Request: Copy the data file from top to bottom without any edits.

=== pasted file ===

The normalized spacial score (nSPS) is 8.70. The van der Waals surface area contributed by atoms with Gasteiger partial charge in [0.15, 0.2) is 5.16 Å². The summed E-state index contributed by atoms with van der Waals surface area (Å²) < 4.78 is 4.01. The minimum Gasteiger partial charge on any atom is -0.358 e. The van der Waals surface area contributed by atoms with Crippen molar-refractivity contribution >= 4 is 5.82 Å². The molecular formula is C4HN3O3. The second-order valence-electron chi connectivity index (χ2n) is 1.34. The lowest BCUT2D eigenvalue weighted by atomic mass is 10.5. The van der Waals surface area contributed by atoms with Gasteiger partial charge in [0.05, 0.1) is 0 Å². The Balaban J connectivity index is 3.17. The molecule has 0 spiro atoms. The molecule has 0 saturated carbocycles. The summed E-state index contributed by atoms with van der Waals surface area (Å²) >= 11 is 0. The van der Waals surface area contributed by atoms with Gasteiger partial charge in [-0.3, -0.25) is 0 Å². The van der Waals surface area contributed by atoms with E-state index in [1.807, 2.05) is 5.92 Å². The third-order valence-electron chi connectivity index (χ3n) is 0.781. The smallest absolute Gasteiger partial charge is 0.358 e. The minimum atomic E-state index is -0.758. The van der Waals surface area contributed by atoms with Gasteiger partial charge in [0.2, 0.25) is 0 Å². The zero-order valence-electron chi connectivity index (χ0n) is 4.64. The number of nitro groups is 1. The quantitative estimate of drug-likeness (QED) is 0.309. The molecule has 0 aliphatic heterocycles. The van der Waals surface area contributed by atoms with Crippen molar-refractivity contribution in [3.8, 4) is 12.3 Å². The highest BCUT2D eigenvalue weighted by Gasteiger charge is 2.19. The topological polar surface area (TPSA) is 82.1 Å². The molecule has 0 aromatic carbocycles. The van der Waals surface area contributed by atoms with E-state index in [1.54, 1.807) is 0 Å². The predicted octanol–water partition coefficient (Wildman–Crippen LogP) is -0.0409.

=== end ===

The normalized spacial score (nSPS) is 8.70. The van der Waals surface area contributed by atoms with Gasteiger partial charge in [0.15, 0.2) is 5.16 Å². The summed E-state index contributed by atoms with van der Waals surface area (Å²) < 4.78 is 4.01. The minimum Gasteiger partial charge on any atom is -0.358 e. The van der Waals surface area contributed by atoms with Crippen molar-refractivity contribution >= 4 is 5.82 Å². The molecular formula is C4HN3O3. The second-order valence-electron chi connectivity index (χ2n) is 1.34. The lowest BCUT2D eigenvalue weighted by atomic mass is 10.5. The van der Waals surface area contributed by atoms with Gasteiger partial charge in [0.05, 0.1) is 0 Å². The Balaban J connectivity index is 3.17. The molecule has 0 spiro atoms. The molecule has 0 saturated carbocycles. The summed E-state index contributed by atoms with van der Waals surface area (Å²) >= 11 is 0. The van der Waals surface area contributed by atoms with Gasteiger partial charge in [-0.3, -0.25) is 0 Å². The van der Waals surface area contributed by atoms with E-state index in [1.807, 2.05) is 5.92 Å². The third-order valence-electron chi connectivity index (χ3n) is 0.781. The smallest absolute Gasteiger partial charge is 0.358 e. The minimum atomic E-state index is -0.758. The van der Waals surface area contributed by atoms with Gasteiger partial charge in [0.2, 0.25) is 0 Å². The zero-order valence-electron chi connectivity index (χ0n) is 4.64. The number of nitro groups is 1. The quantitative estimate of drug-likeness (QED) is 0.309. The molecule has 0 aliphatic heterocycles. The van der Waals surface area contributed by atoms with Crippen molar-refractivity contribution in [3.8, 4) is 12.3 Å². The highest BCUT2D eigenvalue weighted by Gasteiger charge is 2.19. The topological polar surface area (TPSA) is 82.1 Å². The molecule has 0 aromatic carbocycles. The van der Waals surface area contributed by atoms with E-state index in [1.54, 1.807) is 0 Å². The predicted octanol–water partition coefficient (Wildman–Crippen LogP) is -0.0409.